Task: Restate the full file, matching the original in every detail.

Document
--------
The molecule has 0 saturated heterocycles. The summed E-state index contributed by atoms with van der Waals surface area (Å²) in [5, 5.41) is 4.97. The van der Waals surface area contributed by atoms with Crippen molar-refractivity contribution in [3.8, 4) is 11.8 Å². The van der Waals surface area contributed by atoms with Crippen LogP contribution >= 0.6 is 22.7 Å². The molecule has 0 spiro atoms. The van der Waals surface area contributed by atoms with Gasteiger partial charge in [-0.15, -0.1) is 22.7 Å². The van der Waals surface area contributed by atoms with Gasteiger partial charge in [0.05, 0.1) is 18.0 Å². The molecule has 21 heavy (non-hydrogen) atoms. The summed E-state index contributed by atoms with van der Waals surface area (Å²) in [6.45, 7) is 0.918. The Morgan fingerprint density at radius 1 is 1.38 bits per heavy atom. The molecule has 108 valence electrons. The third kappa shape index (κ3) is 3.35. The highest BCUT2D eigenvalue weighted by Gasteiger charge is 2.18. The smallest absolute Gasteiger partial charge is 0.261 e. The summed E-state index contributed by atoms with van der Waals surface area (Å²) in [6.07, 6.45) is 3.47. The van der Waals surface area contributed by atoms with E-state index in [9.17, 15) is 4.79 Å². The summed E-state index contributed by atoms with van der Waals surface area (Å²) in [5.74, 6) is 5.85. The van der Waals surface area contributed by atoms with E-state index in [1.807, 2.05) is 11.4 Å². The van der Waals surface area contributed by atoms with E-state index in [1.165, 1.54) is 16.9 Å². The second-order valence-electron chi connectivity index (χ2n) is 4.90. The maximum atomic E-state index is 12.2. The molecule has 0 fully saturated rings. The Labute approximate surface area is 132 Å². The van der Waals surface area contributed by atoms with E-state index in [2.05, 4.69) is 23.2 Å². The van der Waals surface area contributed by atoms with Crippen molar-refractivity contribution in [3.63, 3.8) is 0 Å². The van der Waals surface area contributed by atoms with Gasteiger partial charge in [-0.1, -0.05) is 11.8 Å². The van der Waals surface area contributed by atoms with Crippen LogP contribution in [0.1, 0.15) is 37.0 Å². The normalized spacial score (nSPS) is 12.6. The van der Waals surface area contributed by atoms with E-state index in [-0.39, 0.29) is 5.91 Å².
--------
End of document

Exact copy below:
The molecule has 0 saturated heterocycles. The summed E-state index contributed by atoms with van der Waals surface area (Å²) in [5, 5.41) is 4.97. The van der Waals surface area contributed by atoms with Crippen molar-refractivity contribution in [3.8, 4) is 11.8 Å². The van der Waals surface area contributed by atoms with Crippen LogP contribution >= 0.6 is 22.7 Å². The molecule has 0 spiro atoms. The van der Waals surface area contributed by atoms with Gasteiger partial charge in [-0.15, -0.1) is 22.7 Å². The van der Waals surface area contributed by atoms with Gasteiger partial charge in [0.05, 0.1) is 18.0 Å². The molecule has 21 heavy (non-hydrogen) atoms. The summed E-state index contributed by atoms with van der Waals surface area (Å²) in [6.45, 7) is 0.918. The Morgan fingerprint density at radius 1 is 1.38 bits per heavy atom. The molecule has 108 valence electrons. The third kappa shape index (κ3) is 3.35. The highest BCUT2D eigenvalue weighted by Gasteiger charge is 2.18. The smallest absolute Gasteiger partial charge is 0.261 e. The summed E-state index contributed by atoms with van der Waals surface area (Å²) in [6.07, 6.45) is 3.47. The van der Waals surface area contributed by atoms with E-state index in [9.17, 15) is 4.79 Å². The summed E-state index contributed by atoms with van der Waals surface area (Å²) in [5.74, 6) is 5.85. The van der Waals surface area contributed by atoms with E-state index in [1.807, 2.05) is 11.4 Å². The van der Waals surface area contributed by atoms with E-state index in [1.165, 1.54) is 16.9 Å². The second-order valence-electron chi connectivity index (χ2n) is 4.90. The maximum atomic E-state index is 12.2. The molecule has 0 fully saturated rings. The Labute approximate surface area is 132 Å². The van der Waals surface area contributed by atoms with E-state index in [2.05, 4.69) is 23.2 Å². The van der Waals surface area contributed by atoms with Crippen molar-refractivity contribution in [3.63, 3.8) is 0 Å². The van der Waals surface area contributed by atoms with Gasteiger partial charge in [-0.1, -0.05) is 11.8 Å². The van der Waals surface area contributed by atoms with Crippen LogP contribution in [0.1, 0.15) is 37.0 Å². The normalized spacial score (nSPS) is 12.6. The van der Waals surface area contributed by atoms with E-state index in [-0.39, 0.29) is 5.91 Å².